Home » Schools & Education » Education Resources » Special Needs Support

Gamification in Education | Does it make school ‘cool’ or dumb it down?

Gamification in education is a trend that’s picking up speed! But does it REALLY have educational benefits for our kids or should we be wary?

What is ‘Gamification in Education’?

Gamification looks to combine technology with learning to make educational experiences fun, interactive and enjoyable for a generation who are VERY used to being CONSTANTLY entertained. Video games and pedagogy link hands to pair educational concepts with video game design.

It’s not a case of ‘THIS IS AN EDUCATIONAL GAME’ but a more scientific approach that looks at the behaviour of video gamers and tries to apply that sense of engagement to a learning activity. If you’ve got a Minecraft addict in your house you KNOW that they’ll willingly devote hours and hours to designing, building and re-building. Gamification tries to match that kind of motivation and enthusiasm and see if that can be placed into an educational context.

Effort and reward payoff

Typically, gamers experience a variety of rewards as they play which enhance their experience and motivate them to continue.

They might level up, unlock an extra stage or a hidden feature, receive extra armour or features – the options are endless. This is a combination of both intrinsic (I want to get better) and extrinsic (I got better so I got rewarded) motivation that educators would LOVE to harness.

gamification in education teacher

How would gamification in education work in the classroom?

It could work in a number of ways. You might see :

  • Your teacher attaching a reward system to an accumulated tally (For example – if you receive X amount of positive scores in a certain time period they will collect and you’ll level up). This may be indicated by a poster or chart somewhere in the room or as part of an online student portal.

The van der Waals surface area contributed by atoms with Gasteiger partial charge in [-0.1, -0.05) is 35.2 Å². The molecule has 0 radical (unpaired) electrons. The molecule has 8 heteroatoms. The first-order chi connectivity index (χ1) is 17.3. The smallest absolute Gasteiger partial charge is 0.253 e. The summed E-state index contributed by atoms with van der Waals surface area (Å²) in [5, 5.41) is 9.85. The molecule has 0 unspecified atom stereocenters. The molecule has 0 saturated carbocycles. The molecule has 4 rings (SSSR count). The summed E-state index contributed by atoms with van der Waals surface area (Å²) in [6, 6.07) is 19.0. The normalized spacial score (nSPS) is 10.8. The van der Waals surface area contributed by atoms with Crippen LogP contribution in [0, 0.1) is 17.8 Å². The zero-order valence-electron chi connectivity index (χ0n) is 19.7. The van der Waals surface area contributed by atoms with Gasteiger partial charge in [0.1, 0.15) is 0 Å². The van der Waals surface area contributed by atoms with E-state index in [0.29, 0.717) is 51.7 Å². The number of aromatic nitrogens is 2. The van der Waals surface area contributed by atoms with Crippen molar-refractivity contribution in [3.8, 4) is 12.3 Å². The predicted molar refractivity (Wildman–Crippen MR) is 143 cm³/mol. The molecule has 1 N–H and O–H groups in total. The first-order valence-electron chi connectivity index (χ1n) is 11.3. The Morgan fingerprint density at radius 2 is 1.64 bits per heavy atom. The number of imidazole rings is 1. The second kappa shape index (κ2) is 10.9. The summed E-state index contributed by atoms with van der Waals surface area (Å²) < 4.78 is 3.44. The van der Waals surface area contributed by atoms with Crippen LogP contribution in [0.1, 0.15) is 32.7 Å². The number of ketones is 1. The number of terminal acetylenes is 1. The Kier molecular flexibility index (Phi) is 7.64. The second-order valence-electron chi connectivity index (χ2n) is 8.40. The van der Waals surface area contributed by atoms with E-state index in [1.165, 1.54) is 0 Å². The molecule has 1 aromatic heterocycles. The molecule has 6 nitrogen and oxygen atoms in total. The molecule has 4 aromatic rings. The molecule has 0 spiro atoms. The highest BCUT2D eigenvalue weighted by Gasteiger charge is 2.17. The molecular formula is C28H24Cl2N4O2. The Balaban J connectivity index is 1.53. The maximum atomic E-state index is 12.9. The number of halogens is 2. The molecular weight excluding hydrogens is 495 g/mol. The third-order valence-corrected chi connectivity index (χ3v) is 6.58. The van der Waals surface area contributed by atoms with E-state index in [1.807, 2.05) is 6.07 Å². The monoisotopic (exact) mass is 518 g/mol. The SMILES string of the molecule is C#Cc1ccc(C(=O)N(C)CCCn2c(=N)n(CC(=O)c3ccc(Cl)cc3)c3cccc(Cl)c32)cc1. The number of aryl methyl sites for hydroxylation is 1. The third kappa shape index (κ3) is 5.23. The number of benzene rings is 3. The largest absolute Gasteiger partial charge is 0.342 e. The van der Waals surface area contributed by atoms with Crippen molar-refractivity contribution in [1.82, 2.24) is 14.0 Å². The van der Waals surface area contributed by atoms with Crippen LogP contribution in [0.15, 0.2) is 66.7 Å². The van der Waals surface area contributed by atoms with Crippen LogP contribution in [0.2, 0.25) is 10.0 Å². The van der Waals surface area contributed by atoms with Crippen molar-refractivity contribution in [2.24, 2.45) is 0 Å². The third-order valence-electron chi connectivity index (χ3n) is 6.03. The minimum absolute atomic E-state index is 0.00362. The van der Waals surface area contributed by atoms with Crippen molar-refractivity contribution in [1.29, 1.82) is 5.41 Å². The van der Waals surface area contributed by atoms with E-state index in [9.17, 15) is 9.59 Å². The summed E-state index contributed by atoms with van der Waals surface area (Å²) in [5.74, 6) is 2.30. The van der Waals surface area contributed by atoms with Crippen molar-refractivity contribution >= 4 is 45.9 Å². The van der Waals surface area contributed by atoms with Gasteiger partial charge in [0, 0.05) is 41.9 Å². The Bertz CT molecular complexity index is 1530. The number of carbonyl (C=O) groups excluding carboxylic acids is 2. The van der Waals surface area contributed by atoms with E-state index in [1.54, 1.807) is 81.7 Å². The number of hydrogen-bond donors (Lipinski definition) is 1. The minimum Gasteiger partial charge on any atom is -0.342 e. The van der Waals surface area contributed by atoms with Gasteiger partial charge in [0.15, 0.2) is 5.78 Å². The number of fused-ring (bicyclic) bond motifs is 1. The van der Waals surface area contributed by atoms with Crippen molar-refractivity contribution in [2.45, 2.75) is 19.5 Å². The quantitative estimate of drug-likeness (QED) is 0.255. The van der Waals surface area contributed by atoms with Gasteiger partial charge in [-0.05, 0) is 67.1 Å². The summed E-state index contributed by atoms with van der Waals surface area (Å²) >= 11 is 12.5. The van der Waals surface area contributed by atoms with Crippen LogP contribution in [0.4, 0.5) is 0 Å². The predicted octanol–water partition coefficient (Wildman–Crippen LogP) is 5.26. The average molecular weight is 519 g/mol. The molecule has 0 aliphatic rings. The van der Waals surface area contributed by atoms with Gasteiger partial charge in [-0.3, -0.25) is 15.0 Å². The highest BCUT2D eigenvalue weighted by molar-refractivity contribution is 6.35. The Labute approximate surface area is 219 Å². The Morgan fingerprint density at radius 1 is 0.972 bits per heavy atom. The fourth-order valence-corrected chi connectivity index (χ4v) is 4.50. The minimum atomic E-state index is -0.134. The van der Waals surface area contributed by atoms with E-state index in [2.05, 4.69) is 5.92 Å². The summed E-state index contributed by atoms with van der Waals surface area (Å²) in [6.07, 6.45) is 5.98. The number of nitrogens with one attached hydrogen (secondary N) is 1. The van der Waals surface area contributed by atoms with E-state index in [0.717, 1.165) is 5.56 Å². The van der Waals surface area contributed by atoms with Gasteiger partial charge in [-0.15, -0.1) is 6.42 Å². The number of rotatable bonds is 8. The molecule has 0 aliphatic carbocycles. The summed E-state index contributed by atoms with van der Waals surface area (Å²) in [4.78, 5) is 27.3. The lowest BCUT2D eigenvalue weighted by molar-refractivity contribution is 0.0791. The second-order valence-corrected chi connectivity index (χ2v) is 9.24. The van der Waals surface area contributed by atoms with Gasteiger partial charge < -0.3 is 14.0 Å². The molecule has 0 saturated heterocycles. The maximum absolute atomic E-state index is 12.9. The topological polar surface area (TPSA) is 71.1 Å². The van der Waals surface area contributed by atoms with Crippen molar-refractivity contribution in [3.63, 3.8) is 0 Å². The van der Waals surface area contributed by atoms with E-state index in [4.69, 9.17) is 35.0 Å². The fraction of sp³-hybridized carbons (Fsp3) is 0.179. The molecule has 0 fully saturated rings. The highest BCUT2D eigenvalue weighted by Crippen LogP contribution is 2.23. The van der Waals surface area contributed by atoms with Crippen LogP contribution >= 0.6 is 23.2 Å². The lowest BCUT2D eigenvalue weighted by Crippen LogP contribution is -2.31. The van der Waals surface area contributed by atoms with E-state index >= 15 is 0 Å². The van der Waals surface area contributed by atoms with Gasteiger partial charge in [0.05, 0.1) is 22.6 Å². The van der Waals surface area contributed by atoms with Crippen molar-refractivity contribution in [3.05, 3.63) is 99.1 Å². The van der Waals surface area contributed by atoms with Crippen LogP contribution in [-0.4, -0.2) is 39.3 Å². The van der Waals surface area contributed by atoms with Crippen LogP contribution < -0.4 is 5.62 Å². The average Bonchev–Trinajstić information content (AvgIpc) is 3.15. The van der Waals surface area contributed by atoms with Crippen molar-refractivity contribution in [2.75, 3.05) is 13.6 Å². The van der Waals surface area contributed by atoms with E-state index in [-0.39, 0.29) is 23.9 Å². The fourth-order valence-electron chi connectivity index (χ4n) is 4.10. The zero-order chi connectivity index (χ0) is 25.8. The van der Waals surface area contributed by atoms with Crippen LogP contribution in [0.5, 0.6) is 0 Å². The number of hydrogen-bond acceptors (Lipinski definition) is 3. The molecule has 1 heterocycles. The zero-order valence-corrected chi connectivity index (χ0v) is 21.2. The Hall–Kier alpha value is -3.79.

• Children receiving badges or other indicators of achievement. This is a big feature in online games – other players can see your ‘level’ as indicated by some kind of visual code. Being awarded with points or badges may encourage and motivate students to keep going by tapping into a competitive aspect of their behaviour.
  • Children engaged in actual game playing. Some schools have been known to incorporate Minecraft into the classroom to tap into design, mathematical and physics elements. English classrooms have used programs like “Online Grammar Ninja” for years to teach parts of speech.
  • Children engaged in video game design (COOL!).

Do games have a place in the classroom?

The science suggests that the answer to this question is a resounding yes.

Students who enjoy themselves while they are learning are more motivated to continue. It just makes good sense. As an adult, you chose the job that you’re in (hopefully) because it’s one that speaks to your different individual skills and interests. Children MUST do the curriculum as set by the government so finding ways to make it more enjoyable and personalised just makes good sense.

Games are great for children across the spectrum. They can help children gain confidence, increase social skills, improve hand-eye coordination and tap into problem-solving skills.

Many parents have very legitimate objections to certain types of video games (of the non-educational variety!) and the impacts that they may have on young minds. It’s a topic that’s very personal and often fraught with controversy so we want to know…

What do you think about games in education?

What are your thoughts? Do you think that games have a place in the classroom? Let us know in the comments.

Photo of author

Janine Mergler

Janine Mergler is a veteran Queensland teacher, graduating from QUT with a BEd majoring in Social Sciences. After many years in the classroom, Janine moved on to academia. She has proudly trained new generations of teachers in her role as a lecturer at Queensland University of Technology Faculty of Education. She has also worked in the Queensland Government as an education specialist, developing education resources and delivering community awareness programs to help families conserve water. Currently she is the owner and editor of Families Magazine, a publication specifically targeted at parents who value a quality education for children.  Janine leads a team of professionals who write about family lifestyle, early childhood, schools and education information and family-friendly events.

Leave a comment